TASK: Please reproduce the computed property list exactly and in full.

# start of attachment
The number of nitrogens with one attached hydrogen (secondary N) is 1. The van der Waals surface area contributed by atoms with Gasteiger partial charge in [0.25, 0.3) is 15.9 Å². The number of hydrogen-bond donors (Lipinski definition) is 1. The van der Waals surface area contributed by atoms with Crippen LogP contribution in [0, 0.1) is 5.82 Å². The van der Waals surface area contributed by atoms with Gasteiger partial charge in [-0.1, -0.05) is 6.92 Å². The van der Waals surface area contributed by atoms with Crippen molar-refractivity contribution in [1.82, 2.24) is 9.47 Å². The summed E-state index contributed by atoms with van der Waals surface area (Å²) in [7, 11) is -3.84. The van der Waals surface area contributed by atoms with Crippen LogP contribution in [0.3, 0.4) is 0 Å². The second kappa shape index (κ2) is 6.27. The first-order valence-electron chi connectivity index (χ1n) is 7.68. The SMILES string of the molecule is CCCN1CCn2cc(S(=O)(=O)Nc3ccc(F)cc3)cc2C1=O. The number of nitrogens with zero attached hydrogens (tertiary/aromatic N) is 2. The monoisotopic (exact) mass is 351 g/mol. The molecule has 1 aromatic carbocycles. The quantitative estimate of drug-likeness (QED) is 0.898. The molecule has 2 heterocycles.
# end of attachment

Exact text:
The number of nitrogens with one attached hydrogen (secondary N) is 1. The van der Waals surface area contributed by atoms with Gasteiger partial charge in [0.25, 0.3) is 15.9 Å². The number of hydrogen-bond donors (Lipinski definition) is 1. The van der Waals surface area contributed by atoms with Crippen LogP contribution in [0, 0.1) is 5.82 Å². The van der Waals surface area contributed by atoms with Gasteiger partial charge in [-0.1, -0.05) is 6.92 Å². The van der Waals surface area contributed by atoms with Crippen molar-refractivity contribution in [1.82, 2.24) is 9.47 Å². The summed E-state index contributed by atoms with van der Waals surface area (Å²) in [7, 11) is -3.84. The van der Waals surface area contributed by atoms with Crippen LogP contribution in [0.3, 0.4) is 0 Å². The second kappa shape index (κ2) is 6.27. The first-order valence-electron chi connectivity index (χ1n) is 7.68. The SMILES string of the molecule is CCCN1CCn2cc(S(=O)(=O)Nc3ccc(F)cc3)cc2C1=O. The number of nitrogens with zero attached hydrogens (tertiary/aromatic N) is 2. The monoisotopic (exact) mass is 351 g/mol. The molecule has 1 aromatic carbocycles. The quantitative estimate of drug-likeness (QED) is 0.898. The molecule has 2 heterocycles.